Tony Black reviews Kong of Skull Island #2…
Two rival civilizations and their Kongs must make a home of the horrors that inhabit life on Skull Island. There is no escape!
The second part of Boom! Studios’ prequel to the original King Kong novel gets off to a thumping start, as Kong of Skull Island immediately hits head on the cliffhanger writer James Asmus established at the end of part one, which saw not just Kong but the array of human players in the Tagu & Atu tribes facing the terror of the titular Skull Island. As it turns out, Asmus slightly delays fully embracing that mysterious lost land, as in a thrilling few opening pages he has Konga and the other Kong’s battling dinosaurs in some gloriously drawn battles by Carlos Magno, really making use of the scope afforded to him by the freedom inherent in drawing comics, to depict one hell of a desperate scramble involving monsters, boats and crushing waves. Beyond this, Asmus continues establishing the world and a few character beats beyond which, free of introduction, work better this time around.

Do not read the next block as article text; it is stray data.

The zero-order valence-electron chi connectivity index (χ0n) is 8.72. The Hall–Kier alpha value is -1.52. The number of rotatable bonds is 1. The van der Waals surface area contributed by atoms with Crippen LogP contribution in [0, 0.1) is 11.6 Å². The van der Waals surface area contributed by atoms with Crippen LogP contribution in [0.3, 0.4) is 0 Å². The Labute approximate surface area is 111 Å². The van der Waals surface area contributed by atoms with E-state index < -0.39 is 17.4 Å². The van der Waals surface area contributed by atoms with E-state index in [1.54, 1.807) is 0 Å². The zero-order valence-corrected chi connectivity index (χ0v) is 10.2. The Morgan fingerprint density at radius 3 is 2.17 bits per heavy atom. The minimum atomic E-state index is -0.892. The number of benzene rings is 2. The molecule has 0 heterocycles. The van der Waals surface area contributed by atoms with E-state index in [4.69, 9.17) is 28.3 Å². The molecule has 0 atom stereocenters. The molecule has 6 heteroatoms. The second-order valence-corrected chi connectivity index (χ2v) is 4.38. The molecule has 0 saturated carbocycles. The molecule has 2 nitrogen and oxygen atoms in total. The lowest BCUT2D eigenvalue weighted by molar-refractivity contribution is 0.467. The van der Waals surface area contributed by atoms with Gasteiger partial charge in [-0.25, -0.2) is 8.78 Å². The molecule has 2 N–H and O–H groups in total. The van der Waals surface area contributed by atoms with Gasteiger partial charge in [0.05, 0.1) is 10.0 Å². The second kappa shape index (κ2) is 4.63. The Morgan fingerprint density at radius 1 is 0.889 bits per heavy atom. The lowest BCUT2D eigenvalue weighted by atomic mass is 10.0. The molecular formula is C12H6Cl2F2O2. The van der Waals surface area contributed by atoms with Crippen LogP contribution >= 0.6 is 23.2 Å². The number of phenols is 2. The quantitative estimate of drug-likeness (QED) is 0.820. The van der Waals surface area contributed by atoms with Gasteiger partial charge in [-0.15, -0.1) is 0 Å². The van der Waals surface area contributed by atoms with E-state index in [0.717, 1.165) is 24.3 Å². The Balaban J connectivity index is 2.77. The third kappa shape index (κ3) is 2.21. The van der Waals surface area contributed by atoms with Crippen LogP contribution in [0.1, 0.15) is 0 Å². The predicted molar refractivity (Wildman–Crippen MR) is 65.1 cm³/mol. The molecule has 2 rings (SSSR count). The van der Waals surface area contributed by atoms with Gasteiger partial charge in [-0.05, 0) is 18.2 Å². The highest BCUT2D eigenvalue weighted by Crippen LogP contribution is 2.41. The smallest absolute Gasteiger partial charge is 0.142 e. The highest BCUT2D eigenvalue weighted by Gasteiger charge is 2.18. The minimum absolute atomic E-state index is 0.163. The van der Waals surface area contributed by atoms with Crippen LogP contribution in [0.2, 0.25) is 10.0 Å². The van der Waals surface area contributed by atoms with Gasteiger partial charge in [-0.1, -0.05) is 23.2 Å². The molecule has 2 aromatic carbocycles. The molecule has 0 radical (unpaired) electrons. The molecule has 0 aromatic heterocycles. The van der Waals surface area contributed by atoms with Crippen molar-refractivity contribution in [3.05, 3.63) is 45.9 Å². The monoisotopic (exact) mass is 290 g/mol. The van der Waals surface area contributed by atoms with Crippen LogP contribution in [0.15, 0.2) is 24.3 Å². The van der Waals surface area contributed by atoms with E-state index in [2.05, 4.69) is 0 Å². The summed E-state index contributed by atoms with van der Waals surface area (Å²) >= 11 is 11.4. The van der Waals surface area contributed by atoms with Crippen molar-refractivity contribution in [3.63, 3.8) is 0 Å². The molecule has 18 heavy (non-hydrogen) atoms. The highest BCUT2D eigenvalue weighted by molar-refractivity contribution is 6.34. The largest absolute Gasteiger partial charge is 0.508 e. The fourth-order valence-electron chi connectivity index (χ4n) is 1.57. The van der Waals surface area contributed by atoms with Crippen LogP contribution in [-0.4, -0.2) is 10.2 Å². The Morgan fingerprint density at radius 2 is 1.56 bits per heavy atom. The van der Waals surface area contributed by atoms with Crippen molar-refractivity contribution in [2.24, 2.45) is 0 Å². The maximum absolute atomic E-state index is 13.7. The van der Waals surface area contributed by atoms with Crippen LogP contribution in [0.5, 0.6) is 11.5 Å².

While the tribes folk on the array of ships face the monsters of Skull Island, you have the Tagu & Atu tribes back home facing the realities of the political situation, as the people of the tribe grow more into a mob angry at how their resources are not being split fairly – all in the shadow of a nearby volcano seriously about to erupt and plunge them all into a potential Pompeii-esque disaster. It falls to young Tagu prince K’Reti to potentially embrace a political marriage to enlightened Atu princess Usana, who very much sees beyond her time to a point where belief in Gods isn’t used as a means of controlling the population & preventing chaos, and she’s more pragmatic than the hot blooded young prince – K’Reti cares less about uniting tribes in the shadow of disaster, and more for his love Ewata, currently amidst the Kong’s as they battle for survival. Come the climax, Asmus delivers several really huge and interesting cliffhangers, both in terms of character beats and massive changes in the world itself, which look set to plunge the series more into the kind of supernatural danger the Kong’s face at the beginning.
Altogether this is a step up for Kong of Skull Island than the previous issue, with some great artwork from Magno which conveys the ancient world and delivers some major Kong smackdown action the previous issue slightly lacked, and strong writing from Asmus which further illuminates character while building out the social & political aspects of this ancient world – all the while ensuring there’s enough action happening to justify the panels. It’s not yet top drawer and essential a run, but it’s certainly improving fast.